Essay Few College Students Will Repay Student Loans under the Biden Administration’s Proposal
An Essay for the Learning Curve
Matthew Chingos, Jason D. Delisle, Jason Cohn
Display Date
Download essay
(242.54 KB)

The new student loan repayment plan formally proposed by the Biden administration in early 2023 has the potential to reshape the student loan system.

The new plan for income-driven repayment (IDR) would let borrowers make lower payments and have remaining loans forgiven sooner than under current plans. Under the new terms, most undergraduate borrowers with typical debt levels—and nearly 90 percent of those with certificates and associate’s degrees—would have at least some of their loans forgiven if they enroll in IDR.

What the plan does

Biden’s new IDR plan requires undergraduate borrowers to pay 5 percent of their income above 225 percent of the federal poverty level for up to 20 years. Borrowers’ balances are forgiven after 10 years if they borrowed $12,000 or less, plus 1 year for each additional $1,000 borrowed. The plan also prevents unpaid interest from accumulating when borrowers’ monthly income-based payments cannot cover it. Borrowers’ loan balances can therefore never increase while repaying under the Biden plan.

What this means for borrowers

If all certificate and associate’s degree recipients with typical debt levels were enrolled in current IDR, we would expect 62 percent to fully repay their loans. Under the Biden plan, only 11 percent would fully repay before reaching forgiveness. The share who repay no more than half would be 69 percent, rather than 20 percent.

For bachelor’s degree recipients, the share fully paying off their loan would fall from 59 percent under current IDR to 22 percent, and the share repaying no more than half of what they borrowed would increase from 22 percent to 49 percent.

For the typical Pell grant recipient at both undergraduate credential levels, the amount of forgiveness they would receive under the Biden plan would exceed the value of their cumulative Pell grants.

Few Undergraduate Borrowers with Typical Debt Levels Would Repay Their Loans under the Biden Administration’s IDR Proposal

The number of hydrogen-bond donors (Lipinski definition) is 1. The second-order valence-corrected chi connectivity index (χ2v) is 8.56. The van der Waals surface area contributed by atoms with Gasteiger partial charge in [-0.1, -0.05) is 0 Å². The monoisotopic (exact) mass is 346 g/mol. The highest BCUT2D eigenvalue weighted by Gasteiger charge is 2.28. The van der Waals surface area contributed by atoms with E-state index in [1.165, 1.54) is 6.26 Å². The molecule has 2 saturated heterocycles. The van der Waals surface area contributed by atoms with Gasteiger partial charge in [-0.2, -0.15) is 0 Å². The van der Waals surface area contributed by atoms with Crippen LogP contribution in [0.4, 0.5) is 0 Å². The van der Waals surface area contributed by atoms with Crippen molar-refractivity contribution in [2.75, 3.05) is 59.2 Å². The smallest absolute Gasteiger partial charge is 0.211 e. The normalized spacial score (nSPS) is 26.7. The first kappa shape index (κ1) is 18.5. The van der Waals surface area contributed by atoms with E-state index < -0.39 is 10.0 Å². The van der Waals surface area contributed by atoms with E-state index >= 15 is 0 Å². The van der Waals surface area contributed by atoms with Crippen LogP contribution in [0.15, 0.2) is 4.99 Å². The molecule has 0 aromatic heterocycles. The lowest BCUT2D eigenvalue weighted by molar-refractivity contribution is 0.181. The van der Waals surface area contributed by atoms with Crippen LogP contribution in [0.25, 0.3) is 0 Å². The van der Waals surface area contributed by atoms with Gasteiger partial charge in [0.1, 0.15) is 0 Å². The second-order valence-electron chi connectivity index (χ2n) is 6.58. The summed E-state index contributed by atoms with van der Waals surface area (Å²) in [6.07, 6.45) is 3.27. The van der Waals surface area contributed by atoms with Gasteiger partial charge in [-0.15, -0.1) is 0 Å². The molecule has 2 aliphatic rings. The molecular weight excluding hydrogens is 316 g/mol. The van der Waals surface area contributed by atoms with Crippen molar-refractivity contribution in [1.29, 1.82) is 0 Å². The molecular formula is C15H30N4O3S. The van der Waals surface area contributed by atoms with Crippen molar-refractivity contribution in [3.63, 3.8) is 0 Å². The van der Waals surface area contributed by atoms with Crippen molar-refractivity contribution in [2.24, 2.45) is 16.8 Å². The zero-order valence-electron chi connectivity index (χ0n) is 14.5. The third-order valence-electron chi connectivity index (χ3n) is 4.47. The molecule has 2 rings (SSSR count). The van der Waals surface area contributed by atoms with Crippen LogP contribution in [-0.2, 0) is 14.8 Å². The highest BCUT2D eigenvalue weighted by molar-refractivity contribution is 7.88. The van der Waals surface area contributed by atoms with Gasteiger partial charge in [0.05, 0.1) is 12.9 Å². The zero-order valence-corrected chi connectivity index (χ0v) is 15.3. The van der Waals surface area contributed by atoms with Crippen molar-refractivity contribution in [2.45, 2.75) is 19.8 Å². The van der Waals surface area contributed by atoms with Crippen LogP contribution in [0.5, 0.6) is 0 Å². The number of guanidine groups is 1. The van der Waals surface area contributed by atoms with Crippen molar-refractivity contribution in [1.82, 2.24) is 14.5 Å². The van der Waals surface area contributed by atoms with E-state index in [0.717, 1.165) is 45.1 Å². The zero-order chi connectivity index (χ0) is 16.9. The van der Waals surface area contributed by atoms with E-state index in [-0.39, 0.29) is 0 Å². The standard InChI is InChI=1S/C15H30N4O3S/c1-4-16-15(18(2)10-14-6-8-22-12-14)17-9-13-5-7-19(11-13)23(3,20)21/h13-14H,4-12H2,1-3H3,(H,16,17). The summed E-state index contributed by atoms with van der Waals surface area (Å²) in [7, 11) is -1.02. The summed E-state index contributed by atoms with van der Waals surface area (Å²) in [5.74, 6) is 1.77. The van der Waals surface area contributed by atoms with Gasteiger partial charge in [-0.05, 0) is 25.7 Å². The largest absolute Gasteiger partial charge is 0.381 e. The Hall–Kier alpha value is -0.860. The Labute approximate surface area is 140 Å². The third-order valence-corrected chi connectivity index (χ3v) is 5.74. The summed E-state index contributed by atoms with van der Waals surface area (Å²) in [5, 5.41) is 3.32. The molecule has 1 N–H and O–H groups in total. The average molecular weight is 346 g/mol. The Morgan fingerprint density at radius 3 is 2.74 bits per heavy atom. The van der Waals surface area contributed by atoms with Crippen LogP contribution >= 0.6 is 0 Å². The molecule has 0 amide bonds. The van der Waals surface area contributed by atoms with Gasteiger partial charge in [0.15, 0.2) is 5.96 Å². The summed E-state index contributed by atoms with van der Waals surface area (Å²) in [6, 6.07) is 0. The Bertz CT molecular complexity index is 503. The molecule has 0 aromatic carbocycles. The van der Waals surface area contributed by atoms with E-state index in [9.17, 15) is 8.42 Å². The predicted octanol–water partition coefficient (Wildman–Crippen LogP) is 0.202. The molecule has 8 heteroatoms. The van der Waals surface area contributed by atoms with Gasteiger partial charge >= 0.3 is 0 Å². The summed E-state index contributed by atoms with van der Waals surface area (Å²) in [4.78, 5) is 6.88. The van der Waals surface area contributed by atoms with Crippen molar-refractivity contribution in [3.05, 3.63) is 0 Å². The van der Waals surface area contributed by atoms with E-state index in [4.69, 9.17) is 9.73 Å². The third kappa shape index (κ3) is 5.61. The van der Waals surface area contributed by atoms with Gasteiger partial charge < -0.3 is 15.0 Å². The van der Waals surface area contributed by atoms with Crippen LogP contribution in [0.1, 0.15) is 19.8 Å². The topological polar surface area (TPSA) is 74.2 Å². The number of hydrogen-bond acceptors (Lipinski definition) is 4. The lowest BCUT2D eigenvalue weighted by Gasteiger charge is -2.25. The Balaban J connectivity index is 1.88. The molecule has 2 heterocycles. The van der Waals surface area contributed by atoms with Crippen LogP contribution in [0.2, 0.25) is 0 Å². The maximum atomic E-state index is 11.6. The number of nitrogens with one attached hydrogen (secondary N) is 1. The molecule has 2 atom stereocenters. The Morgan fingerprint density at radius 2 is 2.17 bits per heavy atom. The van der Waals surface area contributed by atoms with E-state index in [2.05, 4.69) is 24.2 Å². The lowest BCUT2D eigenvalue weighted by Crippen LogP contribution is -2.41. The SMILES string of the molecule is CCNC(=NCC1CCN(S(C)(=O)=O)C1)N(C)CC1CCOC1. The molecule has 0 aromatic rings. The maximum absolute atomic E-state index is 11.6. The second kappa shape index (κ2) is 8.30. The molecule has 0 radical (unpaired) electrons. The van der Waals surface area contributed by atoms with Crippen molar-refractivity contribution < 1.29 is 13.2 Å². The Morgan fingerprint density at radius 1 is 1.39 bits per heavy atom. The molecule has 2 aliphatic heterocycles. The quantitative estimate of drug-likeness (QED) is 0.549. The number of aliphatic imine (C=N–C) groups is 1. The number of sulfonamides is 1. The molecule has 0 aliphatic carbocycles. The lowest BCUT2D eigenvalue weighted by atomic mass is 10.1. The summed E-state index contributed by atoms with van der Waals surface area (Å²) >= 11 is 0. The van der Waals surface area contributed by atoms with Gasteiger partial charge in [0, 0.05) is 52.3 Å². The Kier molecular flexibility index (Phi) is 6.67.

Estimated loan repayment amounts under current IDR and the Biden IDR plan, by credential completed

Few Undergraduate Borrowers with Typical Debt Levels Would Repay Their Loans under the Biden Administration’s IDR Proposal


Source: Urban Institute calculations based on the 2012/17 Beginning Postsecondary Students Longitudinal Study.
Notes: Current IDR = Pay as You Earn; IDR = income-driven repayment. “Pay off less than half the loan” and “Pay off at least half the loan” refer to half the original amount borrowed. Estimates are for borrowers at each credential level with typical debt levels; amount repaid varies only based on differences in starting income. See the appendix for assumptions.


The Biden plan will transform IDR from a safety net that supports borrowers with low incomes into a substantial subsidy for most undergraduate students who take on debt. Under current IDR plans, most borrowers can expect to repay some or all their debt. If the Biden plan is implemented as proposed, fully repaying a student loan will be the exception rather than the rule.

This large increase in generosity for borrowers will come at a substantial cost to taxpayers, which the Biden administration estimates at $138 billion over 10 years. The rough price tags of the individual components of the proposal are $74 billion for the 225 percent income exemption, $59 billion for the 5 percent assessment rate, $15 billion to forgive unpaid monthly interest, and $4 billion for reducing the time to forgiveness. 

As the Biden administration revises its plan following a 30-day public comment period, it will have to weigh the potential costs and benefits of the various components of its proposal not just for current borrowers but for future students, taxpayers, and the US Department of Education’s ability to manage its $1.6 trillion student loan portfolio.

Additional Resources

Research Areas Education
Tags Higher education Paying for college
Policy Centers Center on Education Data and Policy